Computer sprinkled with exotic chemicals produced super-problems, not super-powers

The machine was so dead, hospital staff treated it like a corpse

On Call The Register knows that tech support people are heroes. That's why each Friday we offer a new installment of On Call, our weekly reader-contributed column featuring your stories of dutifully and selflessly taking on the endless and thankless challenge that is tech support.

This week, meet a reader we'll Regomize as "Adam," who told us of the adventure he endured when, as a student, he was hired to do what he described as "some computer work at a local hospital."

The job involved a little light programming, but most of it was the very dull chore of coming in late at night to collect printouts and distribute them to various places around the hospital.

The hospital's machine was a Digital Equipment Corporation minicomputer of some sort, and "lived in the basement along with a half a dozen line printers." That computer and its peripherals were very loud, so the mini-monster was located behind glass doors in the bowels of the site. Adam often sat outside of that area to avoid the constant printer noise.

One night, as he sat and waited, Adam noticed that the noise of the machines has stopped altogether.

"This was not normal as there were a lot of overnight jobs to print so I entered the computer area to check." The printers were indeed not living up to their name.

"Then I noticed the rain," Adam told On Call.

Rain? In a basement?

"It turned out the computer room was beneath the hospital's chemistry lab," Adam wrote. And the drains from that lab ran directly over the top of the computer.

Liquid that Adam assumed was water dripped along a rail into the top of the minicomputer, and landed just where its exhaust fans were located.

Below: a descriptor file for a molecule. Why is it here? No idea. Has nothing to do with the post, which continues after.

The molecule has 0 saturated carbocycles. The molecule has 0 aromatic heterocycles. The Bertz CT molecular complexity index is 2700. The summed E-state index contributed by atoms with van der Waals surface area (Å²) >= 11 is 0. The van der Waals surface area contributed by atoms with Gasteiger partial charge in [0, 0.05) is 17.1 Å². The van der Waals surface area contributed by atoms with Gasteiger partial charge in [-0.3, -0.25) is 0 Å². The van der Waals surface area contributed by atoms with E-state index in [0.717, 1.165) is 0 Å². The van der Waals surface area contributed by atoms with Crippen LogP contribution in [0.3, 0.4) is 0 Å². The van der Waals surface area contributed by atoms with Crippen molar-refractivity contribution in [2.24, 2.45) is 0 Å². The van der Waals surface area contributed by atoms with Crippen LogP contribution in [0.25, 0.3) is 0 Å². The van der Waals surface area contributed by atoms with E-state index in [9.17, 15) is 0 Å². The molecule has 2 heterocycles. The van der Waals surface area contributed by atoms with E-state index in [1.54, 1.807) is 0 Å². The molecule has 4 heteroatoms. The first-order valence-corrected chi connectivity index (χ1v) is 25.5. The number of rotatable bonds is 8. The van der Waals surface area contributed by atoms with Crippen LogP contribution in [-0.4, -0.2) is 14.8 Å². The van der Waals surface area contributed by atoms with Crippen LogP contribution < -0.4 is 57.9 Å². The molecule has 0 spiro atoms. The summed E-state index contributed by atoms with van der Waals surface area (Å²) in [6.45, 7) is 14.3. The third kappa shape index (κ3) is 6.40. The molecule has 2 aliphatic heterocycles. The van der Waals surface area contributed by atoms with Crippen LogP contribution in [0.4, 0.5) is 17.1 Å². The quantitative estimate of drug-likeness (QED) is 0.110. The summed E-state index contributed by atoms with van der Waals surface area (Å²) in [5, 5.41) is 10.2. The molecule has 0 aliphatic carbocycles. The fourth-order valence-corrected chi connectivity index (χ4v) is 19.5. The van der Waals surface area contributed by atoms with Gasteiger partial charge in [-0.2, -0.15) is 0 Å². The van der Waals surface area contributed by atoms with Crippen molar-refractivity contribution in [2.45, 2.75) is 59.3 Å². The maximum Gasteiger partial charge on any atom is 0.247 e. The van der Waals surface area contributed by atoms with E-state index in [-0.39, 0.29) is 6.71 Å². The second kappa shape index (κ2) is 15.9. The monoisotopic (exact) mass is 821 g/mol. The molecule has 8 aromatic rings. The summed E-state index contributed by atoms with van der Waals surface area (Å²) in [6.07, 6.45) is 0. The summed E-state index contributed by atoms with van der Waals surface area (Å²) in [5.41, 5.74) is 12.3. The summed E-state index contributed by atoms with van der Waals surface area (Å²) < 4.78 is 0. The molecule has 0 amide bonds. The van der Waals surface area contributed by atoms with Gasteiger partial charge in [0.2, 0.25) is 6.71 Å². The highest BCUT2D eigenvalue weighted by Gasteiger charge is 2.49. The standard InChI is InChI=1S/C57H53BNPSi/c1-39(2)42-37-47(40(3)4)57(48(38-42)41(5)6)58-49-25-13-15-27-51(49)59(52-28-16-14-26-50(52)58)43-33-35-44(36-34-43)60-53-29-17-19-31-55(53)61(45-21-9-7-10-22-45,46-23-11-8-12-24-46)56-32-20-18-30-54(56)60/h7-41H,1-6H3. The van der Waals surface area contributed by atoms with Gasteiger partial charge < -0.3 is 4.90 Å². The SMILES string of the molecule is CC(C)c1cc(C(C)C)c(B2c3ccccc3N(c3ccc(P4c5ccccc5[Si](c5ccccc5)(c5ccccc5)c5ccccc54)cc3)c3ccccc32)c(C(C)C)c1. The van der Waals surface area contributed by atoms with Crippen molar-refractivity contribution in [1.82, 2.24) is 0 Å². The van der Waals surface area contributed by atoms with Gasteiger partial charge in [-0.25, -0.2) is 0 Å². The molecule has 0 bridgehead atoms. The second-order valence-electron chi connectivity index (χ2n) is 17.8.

"The water didn't drip anywhere else, just into the machine," Adam recalled.

"I killed power to the beast and called security. A guy showed up with a big piece of plastic to put over the computer," Adam recalled. That plastic, he later learned, was "a shroud taken from the hospital morgue." Which kind of made sense since it was pretty obvious the machine was dead.

"I was later shown one of the boards taken out of the computer," Adam told On Call. "It was really pretty, like a gift package. Turns out the outflow from the chem lab had all sorts of interesting metal salts in it which hit the hot boards and immediately turned into sparkly stuff."

The Register finds that profoundly disappointing. Everything we've been taught about late night institutional accidents involving unknown chemicals, big machines, and electricity suggests that this incident should not have ended with a dead computer.

Adam should have entered the room and been struck by an eldritch spark that fused his consciousness with the computer's newly sentient circuitry, raised to miraculous life by the drip of chemicals. The resulting hybrid organism would then devise miracle cures for the plucky and deserving patients of the hospital.

Or perhaps it would commit mayhem that put unfortunate patients in the hospital. Whatever it got up to, the Adam/DEC entity would endlessly struggle to reconcile its human passions and machine constraints.

On Call's screen agent is already optioning these ideas around Tinseltown. Your correspondent has suggested he’d like to be played by Travis Fimmel. A guy can dream, OK?

Back to Adam, who told us that he asked if he could have one of the sparkly boards as a souvenir. "No such luck," he was told: "They were all being held as evidence for the upcoming court case!"

Have you seen a stranger computer than the one Adam beheld? Or a weirder accidental cause of machine death? To share your story click here to send On Call an email and we may make you the hero on a future Friday. ®

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